Urban India has a high proportion (49%) of early tech adopters, and they are eager to buy new products as well as adopt new technology, according to a new research by YouGov.
In India (where the sample is an urban rep), early adopters skew towards the 18-34 years demographic to a greater extent than many other surveyed markets.
The research shows that more than three in five (62%) dedicated followers of new technology are males. Dedicated followers are twice more likely than the public to get influenced by opinions of celebrities and influencers.
The data reveals that latecomers account for just 15% of the online population. The second wave make up 17% of the Indian online population while discerning customers make up another 20%.
“YouGov’s whitepaper shows that India has a substantial proportion of early tech adopters, with a high appetite for technology as well as high engagement with it,” said Russell Feldman, Director of Digital, Media and Technology research at YouGov.
The whitepaper looks at technology adoption across 25 markets worldwide, based on more than 370,000 interviews with consumers about their tech habits and attitudes.
When it comes to early tech adopters in India they differ from the online public even in terms of their usage of internet.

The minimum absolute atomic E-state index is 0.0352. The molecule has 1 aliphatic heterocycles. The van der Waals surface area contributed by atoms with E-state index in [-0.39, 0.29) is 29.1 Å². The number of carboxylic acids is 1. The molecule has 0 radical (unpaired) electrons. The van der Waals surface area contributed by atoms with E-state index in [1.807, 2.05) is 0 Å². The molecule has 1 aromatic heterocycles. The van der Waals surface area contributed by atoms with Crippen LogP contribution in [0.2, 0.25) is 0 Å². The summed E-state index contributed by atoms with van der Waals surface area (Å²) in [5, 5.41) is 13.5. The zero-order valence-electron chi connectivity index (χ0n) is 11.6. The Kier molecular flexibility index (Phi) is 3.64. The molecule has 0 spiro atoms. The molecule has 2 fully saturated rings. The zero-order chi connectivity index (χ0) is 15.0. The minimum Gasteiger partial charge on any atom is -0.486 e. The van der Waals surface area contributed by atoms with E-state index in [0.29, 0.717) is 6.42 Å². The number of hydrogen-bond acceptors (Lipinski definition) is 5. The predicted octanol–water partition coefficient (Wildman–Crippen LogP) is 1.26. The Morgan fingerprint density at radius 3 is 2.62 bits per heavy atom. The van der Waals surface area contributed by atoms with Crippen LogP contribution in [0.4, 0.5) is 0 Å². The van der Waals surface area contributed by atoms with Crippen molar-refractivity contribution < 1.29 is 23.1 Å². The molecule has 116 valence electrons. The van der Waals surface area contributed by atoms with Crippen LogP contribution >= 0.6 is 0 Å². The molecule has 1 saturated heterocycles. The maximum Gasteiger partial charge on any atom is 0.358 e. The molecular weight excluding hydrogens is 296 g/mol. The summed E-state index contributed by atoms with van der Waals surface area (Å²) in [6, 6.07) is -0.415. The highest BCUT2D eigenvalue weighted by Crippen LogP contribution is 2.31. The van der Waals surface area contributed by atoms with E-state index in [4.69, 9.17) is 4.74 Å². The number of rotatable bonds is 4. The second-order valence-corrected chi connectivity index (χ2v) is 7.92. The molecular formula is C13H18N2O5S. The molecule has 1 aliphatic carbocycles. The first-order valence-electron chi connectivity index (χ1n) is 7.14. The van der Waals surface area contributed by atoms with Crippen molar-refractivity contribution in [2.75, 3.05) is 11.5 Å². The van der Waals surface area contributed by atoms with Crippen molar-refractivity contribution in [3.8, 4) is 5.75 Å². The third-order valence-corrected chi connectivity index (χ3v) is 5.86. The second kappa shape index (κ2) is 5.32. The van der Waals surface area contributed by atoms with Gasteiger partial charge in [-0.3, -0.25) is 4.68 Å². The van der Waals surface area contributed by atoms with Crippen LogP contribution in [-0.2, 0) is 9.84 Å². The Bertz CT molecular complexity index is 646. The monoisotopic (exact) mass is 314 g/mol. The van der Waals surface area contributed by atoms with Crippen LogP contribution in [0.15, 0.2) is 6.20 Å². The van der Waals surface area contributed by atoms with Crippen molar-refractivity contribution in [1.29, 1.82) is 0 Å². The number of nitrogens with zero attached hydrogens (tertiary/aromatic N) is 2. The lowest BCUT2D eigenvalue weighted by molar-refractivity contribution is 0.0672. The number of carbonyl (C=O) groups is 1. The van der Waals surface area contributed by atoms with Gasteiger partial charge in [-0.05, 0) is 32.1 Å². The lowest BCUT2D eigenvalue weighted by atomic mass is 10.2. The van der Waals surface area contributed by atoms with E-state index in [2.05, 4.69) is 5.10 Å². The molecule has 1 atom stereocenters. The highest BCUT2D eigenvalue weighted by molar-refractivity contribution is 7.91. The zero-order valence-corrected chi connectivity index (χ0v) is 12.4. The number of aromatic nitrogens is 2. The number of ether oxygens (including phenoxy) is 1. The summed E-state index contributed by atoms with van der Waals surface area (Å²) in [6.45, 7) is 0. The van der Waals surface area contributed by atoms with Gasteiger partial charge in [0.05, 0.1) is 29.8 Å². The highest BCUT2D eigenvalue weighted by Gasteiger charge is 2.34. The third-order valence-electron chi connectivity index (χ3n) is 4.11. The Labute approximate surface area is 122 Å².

This group of technophiles is more likely to engage in every category of digital activity such as browsing, email, messaging and streaming.
The key differences arise in the usage of internet for online productivity applications such as word processors, where 44% early adopters use the internet for this purpose as compared to 32% online population. There are notable differences while using the internet for buying/ browsing services online (57% vs 47%), and usage of cloud-based apps (53% vs 44%).
The report says that in terms of attitudes, the early adopter group in India tends to be aspirational and are comfortable taking risk with their money. They enjoy testing new products before they go on sale.
Their attitudes appear consistent with the public in some areas but deviate from them in other important areas.
Dedicated followers, for example, are twice more likely than the public to take the opinions of celebrities and influencers into account when making a purchase.
Dedicated followers’ affinity towards social media also stands important for brands, as they are more likely to seek experiences that make for great content on social media.
Therefore, if a brand wants to engage with these new tech enthusiasts, they should approach them with enticing ways rather than mundane marketing gimmicks.